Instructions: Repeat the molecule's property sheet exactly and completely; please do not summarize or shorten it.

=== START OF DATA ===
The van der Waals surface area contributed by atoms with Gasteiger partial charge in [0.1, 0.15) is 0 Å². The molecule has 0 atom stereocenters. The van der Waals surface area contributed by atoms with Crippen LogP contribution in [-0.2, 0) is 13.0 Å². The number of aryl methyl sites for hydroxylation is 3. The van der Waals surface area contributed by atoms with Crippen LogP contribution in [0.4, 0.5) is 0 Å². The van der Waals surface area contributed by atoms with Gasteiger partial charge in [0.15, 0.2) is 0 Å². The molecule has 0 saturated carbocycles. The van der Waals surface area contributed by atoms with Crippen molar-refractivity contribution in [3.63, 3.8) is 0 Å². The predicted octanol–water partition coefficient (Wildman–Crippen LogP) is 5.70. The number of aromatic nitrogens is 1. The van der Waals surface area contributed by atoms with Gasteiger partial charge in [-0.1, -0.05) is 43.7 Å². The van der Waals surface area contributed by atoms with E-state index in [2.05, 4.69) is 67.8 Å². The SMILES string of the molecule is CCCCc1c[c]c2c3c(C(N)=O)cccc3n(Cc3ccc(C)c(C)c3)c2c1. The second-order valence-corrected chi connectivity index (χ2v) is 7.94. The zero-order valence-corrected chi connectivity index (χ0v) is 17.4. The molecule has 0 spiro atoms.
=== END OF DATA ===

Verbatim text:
The van der Waals surface area contributed by atoms with Gasteiger partial charge in [0.1, 0.15) is 0 Å². The molecule has 0 atom stereocenters. The van der Waals surface area contributed by atoms with Crippen LogP contribution in [-0.2, 0) is 13.0 Å². The number of aryl methyl sites for hydroxylation is 3. The van der Waals surface area contributed by atoms with Crippen LogP contribution in [0.4, 0.5) is 0 Å². The van der Waals surface area contributed by atoms with Gasteiger partial charge in [0.15, 0.2) is 0 Å². The molecule has 0 saturated carbocycles. The van der Waals surface area contributed by atoms with Crippen molar-refractivity contribution in [3.63, 3.8) is 0 Å². The predicted octanol–water partition coefficient (Wildman–Crippen LogP) is 5.70. The number of aromatic nitrogens is 1. The van der Waals surface area contributed by atoms with Gasteiger partial charge in [-0.1, -0.05) is 43.7 Å². The van der Waals surface area contributed by atoms with E-state index in [2.05, 4.69) is 67.8 Å². The SMILES string of the molecule is CCCCc1c[c]c2c3c(C(N)=O)cccc3n(Cc3ccc(C)c(C)c3)c2c1. The second-order valence-corrected chi connectivity index (χ2v) is 7.94. The zero-order valence-corrected chi connectivity index (χ0v) is 17.4. The molecule has 0 spiro atoms.